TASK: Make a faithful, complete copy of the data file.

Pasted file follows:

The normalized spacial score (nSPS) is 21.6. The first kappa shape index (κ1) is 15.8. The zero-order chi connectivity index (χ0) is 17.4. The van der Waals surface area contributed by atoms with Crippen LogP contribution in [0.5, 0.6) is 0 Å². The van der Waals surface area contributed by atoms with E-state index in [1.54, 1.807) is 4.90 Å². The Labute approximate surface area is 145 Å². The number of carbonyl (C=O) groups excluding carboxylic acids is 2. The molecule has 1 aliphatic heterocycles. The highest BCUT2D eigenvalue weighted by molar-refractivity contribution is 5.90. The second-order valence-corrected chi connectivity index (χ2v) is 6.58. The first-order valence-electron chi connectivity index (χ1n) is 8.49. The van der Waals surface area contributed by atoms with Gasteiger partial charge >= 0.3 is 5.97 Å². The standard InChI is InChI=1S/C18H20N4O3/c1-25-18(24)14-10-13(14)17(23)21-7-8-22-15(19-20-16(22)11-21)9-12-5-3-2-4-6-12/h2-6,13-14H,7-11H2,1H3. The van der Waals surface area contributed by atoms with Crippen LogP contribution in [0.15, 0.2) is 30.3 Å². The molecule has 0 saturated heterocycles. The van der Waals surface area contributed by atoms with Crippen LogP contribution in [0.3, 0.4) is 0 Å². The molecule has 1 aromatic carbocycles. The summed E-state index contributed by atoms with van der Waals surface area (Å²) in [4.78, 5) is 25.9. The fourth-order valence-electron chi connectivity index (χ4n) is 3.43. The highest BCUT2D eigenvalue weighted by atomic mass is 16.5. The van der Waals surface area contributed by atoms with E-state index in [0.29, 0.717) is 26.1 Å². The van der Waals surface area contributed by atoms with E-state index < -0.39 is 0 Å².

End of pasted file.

The normalized spacial score (nSPS) is 21.6. The first kappa shape index (κ1) is 15.8. The zero-order chi connectivity index (χ0) is 17.4. The van der Waals surface area contributed by atoms with Crippen LogP contribution in [0.5, 0.6) is 0 Å². The van der Waals surface area contributed by atoms with E-state index in [1.54, 1.807) is 4.90 Å². The Labute approximate surface area is 145 Å². The number of carbonyl (C=O) groups excluding carboxylic acids is 2. The molecule has 1 aliphatic heterocycles. The highest BCUT2D eigenvalue weighted by molar-refractivity contribution is 5.90. The second-order valence-corrected chi connectivity index (χ2v) is 6.58. The first-order valence-electron chi connectivity index (χ1n) is 8.49. The van der Waals surface area contributed by atoms with Gasteiger partial charge >= 0.3 is 5.97 Å². The standard InChI is InChI=1S/C18H20N4O3/c1-25-18(24)14-10-13(14)17(23)21-7-8-22-15(19-20-16(22)11-21)9-12-5-3-2-4-6-12/h2-6,13-14H,7-11H2,1H3. The van der Waals surface area contributed by atoms with Crippen LogP contribution in [0.15, 0.2) is 30.3 Å². The molecule has 0 saturated heterocycles. The van der Waals surface area contributed by atoms with Crippen LogP contribution in [0.3, 0.4) is 0 Å². The molecule has 1 aromatic carbocycles. The summed E-state index contributed by atoms with van der Waals surface area (Å²) in [4.78, 5) is 25.9. The fourth-order valence-electron chi connectivity index (χ4n) is 3.43. The highest BCUT2D eigenvalue weighted by atomic mass is 16.5. The van der Waals surface area contributed by atoms with E-state index in [0.29, 0.717) is 26.1 Å². The van der Waals surface area contributed by atoms with E-state index < -0.39 is 0 Å².